The Student News Site of University of Texas at Arlington (Department of Communication)

Lone Star Sentinel

The Student News Site of University of Texas at Arlington (Department of Communication)

Lone Star Sentinel

The Student News Site of University of Texas at Arlington (Department of Communication)

Lone Star Sentinel

DFW Metroplex feeling the beat

Streaming accounts for bulk of music revenues, but live performances returning to pre-pandemic normal
Mallika Chahal
Growl, located at 509 E. Abram St. in Arlington, Texas, serves as both a venue for live music and as a shop selling vinyl records. Growl manager David Waits said people are drawn to music because of its therapeutic qualities.

ARLINGTON, Texas—The Dallas-Fort Worth Metroplex is feeling the beat of the local music scene as the efforts of dedicated local artists, bands and creatives are powering the rich cultural hub.

Chad Withers, general manager of live-music venue Rubber Gloves Rehearsal Studio in Denton, said he believes the city’s creative scene is home to many forms of talent and has a long life ahead of itself.

Experiencing local art in a group setting is memorable because of the opportunity it provides to form and share opinions, he said.

Streaming accounted for 84% of recorded music revenues in the U.S., according to the 2023 Year-End Music Industry Revenue Report by the Recording Industry Association of America.

Data visualization shows the economic impact of the music industry on Texas.

Nathan Walters, Arlington resident and vocalist for the group One-Eyed Monsters—a local mixed-rock band—said the experience of witnessing people physically make music instead of listening to pre-recordings is powerful.

“Music brings people together, allows them to share artistry and builds a sense of community,” Withers said. “They’re [local concerts] unique events that don’t happen very often and so it’s a special experience to be able to share with people.”

The coronavirus pandemic heavily impacted socialization, and the music scene was no exception. Total monthly consumer spending on music decreased by more than 45% compared to pre-pandemic, with live music events and physical sales being the most severely affected.

Everybody wants to be a part of that scene. Everybody wants a piece of that pie.” –David Waits, Growl

Withers said people missed that experience and feel comfortable to partake again and attendance for live events at Rubber Gloves Rehearsal Studio has been increasing every month.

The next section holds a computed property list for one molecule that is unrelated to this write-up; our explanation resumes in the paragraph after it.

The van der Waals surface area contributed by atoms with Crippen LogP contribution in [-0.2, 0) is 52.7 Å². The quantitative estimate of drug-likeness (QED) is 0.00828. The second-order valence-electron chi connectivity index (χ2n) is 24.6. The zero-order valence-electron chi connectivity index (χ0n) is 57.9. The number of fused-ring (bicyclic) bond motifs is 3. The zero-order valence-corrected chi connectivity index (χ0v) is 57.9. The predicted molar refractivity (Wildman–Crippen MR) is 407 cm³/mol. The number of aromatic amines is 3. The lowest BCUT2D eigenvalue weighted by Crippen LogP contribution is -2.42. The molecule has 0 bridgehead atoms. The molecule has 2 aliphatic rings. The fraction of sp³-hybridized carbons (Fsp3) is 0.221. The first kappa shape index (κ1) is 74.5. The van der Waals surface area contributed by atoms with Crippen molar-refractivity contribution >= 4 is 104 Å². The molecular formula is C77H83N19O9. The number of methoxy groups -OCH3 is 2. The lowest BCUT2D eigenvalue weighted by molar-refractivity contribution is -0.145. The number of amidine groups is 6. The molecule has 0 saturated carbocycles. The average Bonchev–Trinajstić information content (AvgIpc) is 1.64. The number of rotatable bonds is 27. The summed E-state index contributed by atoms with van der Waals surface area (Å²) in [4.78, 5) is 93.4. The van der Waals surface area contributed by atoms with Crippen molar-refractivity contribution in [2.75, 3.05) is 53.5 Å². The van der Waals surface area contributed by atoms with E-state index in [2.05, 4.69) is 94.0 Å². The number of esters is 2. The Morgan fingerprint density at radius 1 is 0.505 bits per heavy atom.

Live Nation, a ticket sales operating company, reported total revenues tripling from over $6.2 million at the end of 2021 to more than $22.7 million at the end of 2023.

By the end of 2021—and for the last two years—business has returned to a pre-pandemic normal, David Waits, manager of seven years at Growl Records in Arlington, said.

Waits said that people’s love for music is primitive, primal and a form of escapism, adding that music is therapeutic and attracts people with its medicinal quality. But the music scenes throughout the country are experiencing a tough time because a lot of younger people don’t go out as much and are finding different avenues for entertainment, he said.

Samuel Stevens, guitarist and vocalist for One-Eyed Monsters, said it seems more people enjoy streaming music online rather than listening to live performances, and he said he wants more people to attend live shows. He said his ultimate goal is for people to walk away from a show feeling inspired, he said.

Sam Lee, bassist for the band, said the group can pull a sizable crowd, but live music competes with other general forms of entertainment, such as simply choosing to stay in and watch Netflix.

Data visualization shows revenues for Live Nation. (Mallika Chahal)

That’s why the group works to ensure that attendees and fans of the band can expect something new to sink their teeth into at every show, Walters said.

“When we go on, I want it to feel intense, inspiring and really energetic,” Walters said. “And to walk away from that feeling ‘Like man, that band did not leave anything on the table.’”

The office of the Texas governor found that the music business and music education in 2020 brought in $4.4 billion in annual earnings and just more than $10.8 billion in annual economic activity.

The governor’s office found these numbers to be $4.6 billion in annual earnings and just in excess of $10.8 billion in annual economic activity in 2022.

“I think the music scene is a big struggle for everyone,” Waits said. “Entertainment, in general, doesn’t matter what form it is, is a tough business. Everybody wants to be a part of that scene. Everybody wants a piece of that pie.”

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    AdiMay 10, 2024 at 11:45 pm

    Really enjoy learning more about the local arts scene, this was well-written. Great job!